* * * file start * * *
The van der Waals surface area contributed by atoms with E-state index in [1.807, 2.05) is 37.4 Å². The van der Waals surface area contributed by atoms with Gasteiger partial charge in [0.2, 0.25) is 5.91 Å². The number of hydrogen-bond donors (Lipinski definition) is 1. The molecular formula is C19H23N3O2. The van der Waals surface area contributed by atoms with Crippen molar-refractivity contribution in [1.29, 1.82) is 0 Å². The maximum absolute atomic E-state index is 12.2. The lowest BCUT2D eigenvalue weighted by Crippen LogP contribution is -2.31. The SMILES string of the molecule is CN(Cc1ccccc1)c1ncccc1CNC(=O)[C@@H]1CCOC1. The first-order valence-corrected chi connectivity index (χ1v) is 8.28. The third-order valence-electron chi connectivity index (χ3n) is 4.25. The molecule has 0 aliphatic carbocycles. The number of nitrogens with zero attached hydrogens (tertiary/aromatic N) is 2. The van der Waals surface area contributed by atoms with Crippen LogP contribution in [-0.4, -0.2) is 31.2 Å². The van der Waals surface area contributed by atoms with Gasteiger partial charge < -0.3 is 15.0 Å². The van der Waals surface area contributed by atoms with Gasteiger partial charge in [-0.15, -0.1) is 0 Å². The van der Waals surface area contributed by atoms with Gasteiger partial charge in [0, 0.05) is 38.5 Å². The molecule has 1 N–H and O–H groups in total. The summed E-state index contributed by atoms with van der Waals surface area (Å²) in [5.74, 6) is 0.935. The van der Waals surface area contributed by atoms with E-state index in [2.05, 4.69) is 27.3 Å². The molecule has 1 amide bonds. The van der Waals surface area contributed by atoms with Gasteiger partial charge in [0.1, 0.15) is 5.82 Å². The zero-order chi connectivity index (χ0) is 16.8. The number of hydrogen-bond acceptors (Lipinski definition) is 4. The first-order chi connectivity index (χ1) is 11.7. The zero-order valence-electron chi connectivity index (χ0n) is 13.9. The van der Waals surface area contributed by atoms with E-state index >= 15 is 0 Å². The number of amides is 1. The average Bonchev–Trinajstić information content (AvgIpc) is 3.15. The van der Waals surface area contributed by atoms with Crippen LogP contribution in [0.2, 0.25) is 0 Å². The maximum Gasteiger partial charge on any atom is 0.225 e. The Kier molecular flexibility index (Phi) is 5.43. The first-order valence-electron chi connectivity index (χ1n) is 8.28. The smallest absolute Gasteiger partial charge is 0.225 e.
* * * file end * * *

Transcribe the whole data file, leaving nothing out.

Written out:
The van der Waals surface area contributed by atoms with E-state index in [1.807, 2.05) is 37.4 Å². The van der Waals surface area contributed by atoms with Gasteiger partial charge in [0.2, 0.25) is 5.91 Å². The number of hydrogen-bond donors (Lipinski definition) is 1. The molecular formula is C19H23N3O2. The van der Waals surface area contributed by atoms with Crippen molar-refractivity contribution in [1.29, 1.82) is 0 Å². The maximum absolute atomic E-state index is 12.2. The lowest BCUT2D eigenvalue weighted by Crippen LogP contribution is -2.31. The SMILES string of the molecule is CN(Cc1ccccc1)c1ncccc1CNC(=O)[C@@H]1CCOC1. The first-order valence-corrected chi connectivity index (χ1v) is 8.28. The third-order valence-electron chi connectivity index (χ3n) is 4.25. The molecule has 0 aliphatic carbocycles. The number of nitrogens with zero attached hydrogens (tertiary/aromatic N) is 2. The van der Waals surface area contributed by atoms with Crippen LogP contribution in [-0.4, -0.2) is 31.2 Å². The van der Waals surface area contributed by atoms with Gasteiger partial charge < -0.3 is 15.0 Å². The van der Waals surface area contributed by atoms with Gasteiger partial charge in [-0.15, -0.1) is 0 Å². The van der Waals surface area contributed by atoms with Gasteiger partial charge in [0, 0.05) is 38.5 Å². The molecule has 1 N–H and O–H groups in total. The summed E-state index contributed by atoms with van der Waals surface area (Å²) in [5.74, 6) is 0.935. The van der Waals surface area contributed by atoms with E-state index in [2.05, 4.69) is 27.3 Å². The molecule has 1 amide bonds. The van der Waals surface area contributed by atoms with Gasteiger partial charge in [0.1, 0.15) is 5.82 Å². The zero-order chi connectivity index (χ0) is 16.8. The number of hydrogen-bond acceptors (Lipinski definition) is 4. The first-order chi connectivity index (χ1) is 11.7. The zero-order valence-electron chi connectivity index (χ0n) is 13.9. The van der Waals surface area contributed by atoms with E-state index >= 15 is 0 Å². The number of amides is 1. The average Bonchev–Trinajstić information content (AvgIpc) is 3.15. The van der Waals surface area contributed by atoms with Crippen LogP contribution in [0.2, 0.25) is 0 Å². The maximum Gasteiger partial charge on any atom is 0.225 e. The Kier molecular flexibility index (Phi) is 5.43. The first-order valence-electron chi connectivity index (χ1n) is 8.28. The smallest absolute Gasteiger partial charge is 0.225 e.